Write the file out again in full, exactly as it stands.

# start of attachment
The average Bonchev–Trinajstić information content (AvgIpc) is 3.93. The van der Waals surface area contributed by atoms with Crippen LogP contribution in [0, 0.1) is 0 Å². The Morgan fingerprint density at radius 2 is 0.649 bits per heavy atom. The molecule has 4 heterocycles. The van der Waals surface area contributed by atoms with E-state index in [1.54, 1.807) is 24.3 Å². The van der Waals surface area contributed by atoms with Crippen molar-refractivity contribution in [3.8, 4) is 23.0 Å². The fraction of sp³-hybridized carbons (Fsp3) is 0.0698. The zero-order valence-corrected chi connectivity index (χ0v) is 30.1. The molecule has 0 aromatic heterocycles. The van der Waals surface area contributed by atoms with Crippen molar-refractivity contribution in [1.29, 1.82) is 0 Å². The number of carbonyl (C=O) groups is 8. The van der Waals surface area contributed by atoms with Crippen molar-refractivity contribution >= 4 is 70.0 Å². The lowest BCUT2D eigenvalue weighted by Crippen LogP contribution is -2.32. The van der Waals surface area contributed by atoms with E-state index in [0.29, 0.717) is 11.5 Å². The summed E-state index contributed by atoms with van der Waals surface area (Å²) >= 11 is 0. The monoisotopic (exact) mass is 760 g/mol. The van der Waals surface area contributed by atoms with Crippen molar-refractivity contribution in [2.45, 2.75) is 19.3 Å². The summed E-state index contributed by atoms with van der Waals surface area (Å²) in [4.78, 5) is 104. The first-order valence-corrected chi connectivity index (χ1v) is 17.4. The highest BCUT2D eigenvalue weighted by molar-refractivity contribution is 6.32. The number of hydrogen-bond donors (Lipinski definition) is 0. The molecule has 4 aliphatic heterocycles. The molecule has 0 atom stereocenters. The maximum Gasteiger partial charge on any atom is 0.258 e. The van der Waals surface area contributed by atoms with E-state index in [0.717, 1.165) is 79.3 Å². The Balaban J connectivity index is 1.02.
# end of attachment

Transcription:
The average Bonchev–Trinajstić information content (AvgIpc) is 3.93. The van der Waals surface area contributed by atoms with Crippen LogP contribution in [0, 0.1) is 0 Å². The Morgan fingerprint density at radius 2 is 0.649 bits per heavy atom. The molecule has 4 heterocycles. The van der Waals surface area contributed by atoms with E-state index in [1.54, 1.807) is 24.3 Å². The van der Waals surface area contributed by atoms with Crippen molar-refractivity contribution in [3.8, 4) is 23.0 Å². The fraction of sp³-hybridized carbons (Fsp3) is 0.0698. The zero-order valence-corrected chi connectivity index (χ0v) is 30.1. The molecule has 0 aromatic heterocycles. The van der Waals surface area contributed by atoms with Crippen molar-refractivity contribution in [1.29, 1.82) is 0 Å². The number of carbonyl (C=O) groups is 8. The van der Waals surface area contributed by atoms with Crippen molar-refractivity contribution >= 4 is 70.0 Å². The lowest BCUT2D eigenvalue weighted by Crippen LogP contribution is -2.32. The van der Waals surface area contributed by atoms with E-state index in [0.29, 0.717) is 11.5 Å². The summed E-state index contributed by atoms with van der Waals surface area (Å²) >= 11 is 0. The monoisotopic (exact) mass is 760 g/mol. The van der Waals surface area contributed by atoms with Crippen molar-refractivity contribution in [2.45, 2.75) is 19.3 Å². The summed E-state index contributed by atoms with van der Waals surface area (Å²) in [4.78, 5) is 104. The first-order valence-corrected chi connectivity index (χ1v) is 17.4. The highest BCUT2D eigenvalue weighted by molar-refractivity contribution is 6.32. The number of hydrogen-bond donors (Lipinski definition) is 0. The molecule has 4 aliphatic heterocycles. The molecule has 0 atom stereocenters. The maximum Gasteiger partial charge on any atom is 0.258 e. The van der Waals surface area contributed by atoms with E-state index in [0.717, 1.165) is 79.3 Å². The Balaban J connectivity index is 1.02.